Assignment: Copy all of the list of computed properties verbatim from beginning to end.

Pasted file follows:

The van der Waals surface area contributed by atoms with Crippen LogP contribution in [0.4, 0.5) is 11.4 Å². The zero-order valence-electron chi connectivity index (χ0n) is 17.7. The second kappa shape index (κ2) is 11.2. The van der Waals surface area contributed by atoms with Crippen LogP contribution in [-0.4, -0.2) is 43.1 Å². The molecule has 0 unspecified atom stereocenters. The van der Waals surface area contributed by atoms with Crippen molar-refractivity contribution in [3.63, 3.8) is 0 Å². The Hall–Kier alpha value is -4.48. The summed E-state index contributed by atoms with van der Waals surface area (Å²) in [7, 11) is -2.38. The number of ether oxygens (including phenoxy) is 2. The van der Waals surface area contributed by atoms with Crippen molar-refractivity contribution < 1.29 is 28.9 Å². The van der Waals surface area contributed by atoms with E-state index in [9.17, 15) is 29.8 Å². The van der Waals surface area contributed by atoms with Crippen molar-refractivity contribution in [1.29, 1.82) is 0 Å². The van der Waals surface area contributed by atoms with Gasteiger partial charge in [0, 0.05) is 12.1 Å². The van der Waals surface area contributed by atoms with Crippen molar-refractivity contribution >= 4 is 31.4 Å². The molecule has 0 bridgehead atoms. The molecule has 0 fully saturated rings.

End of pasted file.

The van der Waals surface area contributed by atoms with Crippen LogP contribution in [0.4, 0.5) is 11.4 Å². The zero-order valence-electron chi connectivity index (χ0n) is 17.7. The second kappa shape index (κ2) is 11.2. The van der Waals surface area contributed by atoms with Crippen LogP contribution in [-0.4, -0.2) is 43.1 Å². The molecule has 0 unspecified atom stereocenters. The van der Waals surface area contributed by atoms with Crippen molar-refractivity contribution in [3.63, 3.8) is 0 Å². The Hall–Kier alpha value is -4.48. The summed E-state index contributed by atoms with van der Waals surface area (Å²) in [7, 11) is -2.38. The number of ether oxygens (including phenoxy) is 2. The van der Waals surface area contributed by atoms with Crippen molar-refractivity contribution < 1.29 is 28.9 Å². The van der Waals surface area contributed by atoms with E-state index in [9.17, 15) is 29.8 Å². The van der Waals surface area contributed by atoms with Crippen molar-refractivity contribution in [1.29, 1.82) is 0 Å². The van der Waals surface area contributed by atoms with Gasteiger partial charge in [0, 0.05) is 12.1 Å². The van der Waals surface area contributed by atoms with Crippen molar-refractivity contribution >= 4 is 31.4 Å². The molecule has 0 bridgehead atoms. The molecule has 0 fully saturated rings.